Given a smooth vector field ##V## on a smooth manifold ##M## the uniqueness of differential equations assures(adsbygoogle = window.adsbygoogle || []).push({});

that there exists a unique integral curve ##\phi^{(p)}: J \to M## for some open interval ##J \subseteq \mathbb{R}## for which ##0 \in J## and ##\dot \phi^{(p)} (0) = V_{\phi^{(p)} (0)}##. We can now define a map ##\phi_t: \phi^{(p)}(J) \to M## such that ##\phi_t(p) = \phi^{(p)}(t)##. From the fact that we can reparametrize the above solution it follows that we have the properties ##\phi_t \circ \phi_s = \phi_{t+s}##. As an application of the chain rule it's easy to show that this map satisfies ##\phi_t \circ \phi_s = \phi_{t+s}## and it obviously satisfies ##\phi_0(p) = p##. However it's also often stated that it is a diffeomorphism. How does one go about proving that? Sure the map is differentiable, but how does one prove it has an differentiable inverse? Furthermore exactly what subsets of ##M## are the domain and codomains of the diffeomorphism?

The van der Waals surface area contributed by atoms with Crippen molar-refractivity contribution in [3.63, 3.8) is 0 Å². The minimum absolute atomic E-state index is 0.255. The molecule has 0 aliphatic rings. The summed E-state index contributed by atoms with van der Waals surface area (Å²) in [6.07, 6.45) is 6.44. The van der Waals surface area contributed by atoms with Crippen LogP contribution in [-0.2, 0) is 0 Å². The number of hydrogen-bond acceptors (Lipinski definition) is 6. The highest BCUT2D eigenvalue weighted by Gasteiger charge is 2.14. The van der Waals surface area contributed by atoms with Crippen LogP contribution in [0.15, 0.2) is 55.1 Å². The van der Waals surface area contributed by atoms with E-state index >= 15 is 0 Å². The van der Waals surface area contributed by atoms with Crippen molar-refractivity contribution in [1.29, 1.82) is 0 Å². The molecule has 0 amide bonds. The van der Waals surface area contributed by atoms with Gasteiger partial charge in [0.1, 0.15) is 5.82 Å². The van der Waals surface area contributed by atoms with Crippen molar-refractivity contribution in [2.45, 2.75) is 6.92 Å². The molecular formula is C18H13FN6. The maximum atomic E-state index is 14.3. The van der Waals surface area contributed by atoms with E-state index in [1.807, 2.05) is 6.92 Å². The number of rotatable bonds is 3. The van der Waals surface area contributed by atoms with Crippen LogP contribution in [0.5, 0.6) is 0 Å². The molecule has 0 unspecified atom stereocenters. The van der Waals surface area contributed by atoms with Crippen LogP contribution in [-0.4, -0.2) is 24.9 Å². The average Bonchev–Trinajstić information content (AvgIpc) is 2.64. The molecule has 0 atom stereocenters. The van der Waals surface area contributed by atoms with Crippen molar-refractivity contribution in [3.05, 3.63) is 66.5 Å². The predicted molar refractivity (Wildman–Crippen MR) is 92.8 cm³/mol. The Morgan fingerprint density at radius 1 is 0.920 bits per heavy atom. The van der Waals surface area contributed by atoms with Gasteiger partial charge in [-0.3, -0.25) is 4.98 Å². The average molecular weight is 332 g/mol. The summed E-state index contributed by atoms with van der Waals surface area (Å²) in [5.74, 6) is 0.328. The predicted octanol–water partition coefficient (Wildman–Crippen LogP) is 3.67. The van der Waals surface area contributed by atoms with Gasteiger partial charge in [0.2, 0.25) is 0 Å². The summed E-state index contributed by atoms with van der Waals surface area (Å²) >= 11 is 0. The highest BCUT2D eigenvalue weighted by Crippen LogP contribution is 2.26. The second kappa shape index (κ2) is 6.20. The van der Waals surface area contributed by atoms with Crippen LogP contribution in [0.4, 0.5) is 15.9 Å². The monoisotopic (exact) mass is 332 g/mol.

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# Local flow as a diffeomorphism.

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